1. Terrorism as a category of violence
In a global war on terrorism, it is important to ask what we mean by terrorism.
The usual definition of terrorism is something like “the use or threat of violence, by small groups against non-combatants of large groups, for avowed political goals.” The key to this definition is the combination of small groups killing non-combatants. Terrorism is the warfare of the weak, the recourse of those desperate for a cause that cannot win by conventional means. But it is worth noting that state terrorism against a state’s own citizens—as practiced by Mao, Stalin, Hitler, Pol-Pot, and many smaller-league tyrants—has killed millions of non-combatants, whereas the anti-state terrorism we usually focus on has killed thousands.
The distinction between combatants and non-combatants—between people in uniform and people not in uniform—has been eroding since the French Revolution. The Revolution brought a new kind of army, a “nation in arms” that vanquished the best professional armies of Europe. Since then, the Western way of war has triumphed, and only a nation in arms has been able to beat a nation in arms. The implication of this shift is that the nation behind an army is a legitimate target of war.
The U.S. has accepted this implication on numerous occasions. In WWII, the U.S. dropped fire bombs on Dresden, Hamburg, and Tokyo, and nuclear bombs on Hiroshima and Nagasaki. These cities had relatively few in uniform; most of the dead were old people, women, and children. When the U.S. bombed Milosovic’s Serbia, targets included transportation, communication, and power centers and the casualties included many not in uniform. When the U.S. and its allies embargoed Saddam Hussein’s Iraq, the shortages of food and medicine killed more children than men in uniform.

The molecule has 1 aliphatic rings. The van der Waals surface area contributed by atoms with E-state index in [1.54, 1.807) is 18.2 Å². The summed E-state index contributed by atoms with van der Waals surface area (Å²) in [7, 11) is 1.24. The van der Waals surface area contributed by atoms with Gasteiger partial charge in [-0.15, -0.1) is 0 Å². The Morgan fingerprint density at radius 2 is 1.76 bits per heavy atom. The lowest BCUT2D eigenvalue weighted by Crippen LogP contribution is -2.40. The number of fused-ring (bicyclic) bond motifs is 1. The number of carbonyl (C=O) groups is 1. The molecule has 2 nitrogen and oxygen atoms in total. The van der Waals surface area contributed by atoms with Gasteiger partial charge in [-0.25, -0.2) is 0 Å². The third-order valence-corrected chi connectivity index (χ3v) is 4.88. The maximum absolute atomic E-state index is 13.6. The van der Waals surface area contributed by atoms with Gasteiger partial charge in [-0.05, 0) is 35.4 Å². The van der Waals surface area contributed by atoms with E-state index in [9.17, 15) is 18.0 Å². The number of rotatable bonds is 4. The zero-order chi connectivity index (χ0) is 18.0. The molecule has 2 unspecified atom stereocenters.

As terrorism from above is not always called terrorism, so terrorism from below is not always called terrorism. At least for some Americans, the Contras were not terrorists and the Irish Republican Army are not terrorists. It seems unlikely that the U.S. will never again want to distinguish terrorists from freedom-fighters, in order to support the latter despite their attacks on civilians. Perhaps we ought to be honest in seeking to punish and interdict whatever groups are behind the attacks of 9/11, and go easy on talk about a global war on terrorism.
2. Terrorism as individual pathology
A common suggestion is that there must be something wrong with terrorists. Terrorists must be crazy, or suicidal, or psychopaths without moral feelings or feelings for others. Thirty years ago this suggestion was taken very seriously, but thirty years of research has found psychopathology and personality disorder no more likely among terrorists than among non-terrorists from the same background. Interviews with current and former terrorists find few with any disorder found in the American Psychiatric Association’s Diagnostic and Statistical Manual. Comparisons of terrorists with non-terrorists brought up in the same neighborhoods find psychopathogy rates similar and low in both groups.